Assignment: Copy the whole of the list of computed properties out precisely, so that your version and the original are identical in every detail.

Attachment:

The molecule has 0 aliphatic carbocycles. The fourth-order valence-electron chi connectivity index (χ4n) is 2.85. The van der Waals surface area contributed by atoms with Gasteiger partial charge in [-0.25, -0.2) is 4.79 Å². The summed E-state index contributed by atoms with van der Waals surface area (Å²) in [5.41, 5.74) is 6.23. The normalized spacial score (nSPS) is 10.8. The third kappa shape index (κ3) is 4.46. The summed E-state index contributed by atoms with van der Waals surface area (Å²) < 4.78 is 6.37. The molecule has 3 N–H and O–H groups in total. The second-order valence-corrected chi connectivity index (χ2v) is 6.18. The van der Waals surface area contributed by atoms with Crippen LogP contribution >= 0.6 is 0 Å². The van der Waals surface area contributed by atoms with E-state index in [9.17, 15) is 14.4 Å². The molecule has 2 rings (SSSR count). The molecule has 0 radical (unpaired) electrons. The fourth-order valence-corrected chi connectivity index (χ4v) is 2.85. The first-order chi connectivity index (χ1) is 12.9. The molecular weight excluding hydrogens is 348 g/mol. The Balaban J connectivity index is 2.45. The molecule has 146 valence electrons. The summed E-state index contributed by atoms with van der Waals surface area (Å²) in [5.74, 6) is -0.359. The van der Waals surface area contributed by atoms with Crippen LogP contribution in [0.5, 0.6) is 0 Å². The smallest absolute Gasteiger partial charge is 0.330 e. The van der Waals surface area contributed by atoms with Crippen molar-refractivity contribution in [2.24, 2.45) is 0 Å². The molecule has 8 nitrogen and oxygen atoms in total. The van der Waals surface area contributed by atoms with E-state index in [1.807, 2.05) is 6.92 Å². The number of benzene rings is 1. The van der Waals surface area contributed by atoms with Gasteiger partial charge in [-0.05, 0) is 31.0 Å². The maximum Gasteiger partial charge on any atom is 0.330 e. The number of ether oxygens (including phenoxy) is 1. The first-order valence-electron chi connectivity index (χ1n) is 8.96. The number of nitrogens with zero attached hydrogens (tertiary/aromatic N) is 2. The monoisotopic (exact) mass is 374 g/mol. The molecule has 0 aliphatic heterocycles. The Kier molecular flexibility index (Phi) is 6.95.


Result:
The molecule has 0 aliphatic carbocycles. The fourth-order valence-electron chi connectivity index (χ4n) is 2.85. The van der Waals surface area contributed by atoms with Gasteiger partial charge in [-0.25, -0.2) is 4.79 Å². The summed E-state index contributed by atoms with van der Waals surface area (Å²) in [5.41, 5.74) is 6.23. The normalized spacial score (nSPS) is 10.8. The third kappa shape index (κ3) is 4.46. The summed E-state index contributed by atoms with van der Waals surface area (Å²) < 4.78 is 6.37. The molecule has 3 N–H and O–H groups in total. The second-order valence-corrected chi connectivity index (χ2v) is 6.18. The van der Waals surface area contributed by atoms with Crippen LogP contribution >= 0.6 is 0 Å². The van der Waals surface area contributed by atoms with E-state index in [9.17, 15) is 14.4 Å². The molecule has 2 rings (SSSR count). The molecule has 0 radical (unpaired) electrons. The fourth-order valence-corrected chi connectivity index (χ4v) is 2.85. The first-order chi connectivity index (χ1) is 12.9. The molecular weight excluding hydrogens is 348 g/mol. The Balaban J connectivity index is 2.45. The molecule has 146 valence electrons. The summed E-state index contributed by atoms with van der Waals surface area (Å²) in [5.74, 6) is -0.359. The van der Waals surface area contributed by atoms with Crippen LogP contribution in [0.5, 0.6) is 0 Å². The smallest absolute Gasteiger partial charge is 0.330 e. The van der Waals surface area contributed by atoms with Crippen molar-refractivity contribution in [2.24, 2.45) is 0 Å². The molecule has 8 nitrogen and oxygen atoms in total. The van der Waals surface area contributed by atoms with E-state index in [1.807, 2.05) is 6.92 Å². The number of benzene rings is 1. The van der Waals surface area contributed by atoms with Gasteiger partial charge in [-0.05, 0) is 31.0 Å². The maximum Gasteiger partial charge on any atom is 0.330 e. The number of ether oxygens (including phenoxy) is 1. The first-order valence-electron chi connectivity index (χ1n) is 8.96. The number of nitrogens with zero attached hydrogens (tertiary/aromatic N) is 2. The monoisotopic (exact) mass is 374 g/mol. The molecule has 0 aliphatic heterocycles. The Kier molecular flexibility index (Phi) is 6.95.